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Microsoft unveils cybercrime centre in fight against malware

Microsoft is taking its fight against cybercrime to the next level. Redmond has announced the opening of a new Cybercrime Centre from which it intends to battle some of the worst Internet threats like malware, botnets, intellectual property theft, and technology-facilitated child exploitation.

Located on Microsoft's Redmond, Washington campus, the 16,800-square foot secured facility houses technologies that allow security experts to visualise and identify global cyber threats developing in real time.

"The Microsoft Cybercrime Centre is where our experts come together with customers and partners to focus on one thing: keeping people safe online," David Finn, associate general counsel of the Microsoft Digital Crimes Unit, said in a statement . "By combining sophisticated tools and technology with the right skills and new perspectives, we can make the Internet safer for everyone."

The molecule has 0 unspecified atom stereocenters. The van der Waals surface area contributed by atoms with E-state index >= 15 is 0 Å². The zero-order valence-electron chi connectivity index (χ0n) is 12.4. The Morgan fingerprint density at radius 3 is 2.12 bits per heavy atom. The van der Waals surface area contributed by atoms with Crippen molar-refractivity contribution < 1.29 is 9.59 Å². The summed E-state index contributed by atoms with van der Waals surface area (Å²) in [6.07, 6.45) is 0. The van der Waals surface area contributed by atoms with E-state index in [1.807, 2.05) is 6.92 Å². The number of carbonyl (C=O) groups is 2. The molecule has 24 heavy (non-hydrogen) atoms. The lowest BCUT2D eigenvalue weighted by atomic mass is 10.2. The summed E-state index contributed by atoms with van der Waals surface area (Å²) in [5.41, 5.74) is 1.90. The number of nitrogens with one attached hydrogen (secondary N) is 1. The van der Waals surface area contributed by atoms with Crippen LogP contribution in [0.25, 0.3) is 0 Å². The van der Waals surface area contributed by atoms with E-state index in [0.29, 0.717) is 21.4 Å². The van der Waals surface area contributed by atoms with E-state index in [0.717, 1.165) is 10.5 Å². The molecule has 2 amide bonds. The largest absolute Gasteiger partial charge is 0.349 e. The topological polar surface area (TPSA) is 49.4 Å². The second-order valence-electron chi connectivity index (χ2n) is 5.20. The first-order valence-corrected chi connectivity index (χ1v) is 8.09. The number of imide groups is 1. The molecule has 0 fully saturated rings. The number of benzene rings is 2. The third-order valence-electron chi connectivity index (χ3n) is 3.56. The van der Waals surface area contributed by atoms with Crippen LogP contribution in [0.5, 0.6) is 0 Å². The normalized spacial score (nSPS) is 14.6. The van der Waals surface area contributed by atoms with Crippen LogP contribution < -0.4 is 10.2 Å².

Microsoft said the centre brings together attorneys, investigators, technical experts, and forensic analysts, "marking a new era in effectively fighting crime on the Internet." The centre houses technology like Microsoft's SitePrint, which allows experts to map organised crime networks on the Web.

It also includes a separate, secure location for third-party partners, allowing cybersecurity analysts from around the globe to work with Microsoft's experts for as long as necessary. Microsoft said the space is intended to strengthen partnerships with "critical partners in the fight against cybercrime" including other companies, law enforcement, academia, and its customers.

"In the fight against cybercrime the public sector significantly benefits from private sector expertise, such as provided by Microsoft," Noboru Nakatani, executive director of the INTERPOL Global Complex for Innovation, said in a statement. "The security community needs to build on its coordinated responses to keep pace with today's cybercriminals."

About half of all online adults fell victim to cybercrime in the past year, while 20 per cent of businesses have been targeted, Microsoft said.

In the last month alone, cybercrime has been consistently in the headlines. A few weeks ago Websense uncovered a campaign that had infiltrated hundreds of organisations, but Governments are finding it hard to recruit crime fighters since they're in such short supply.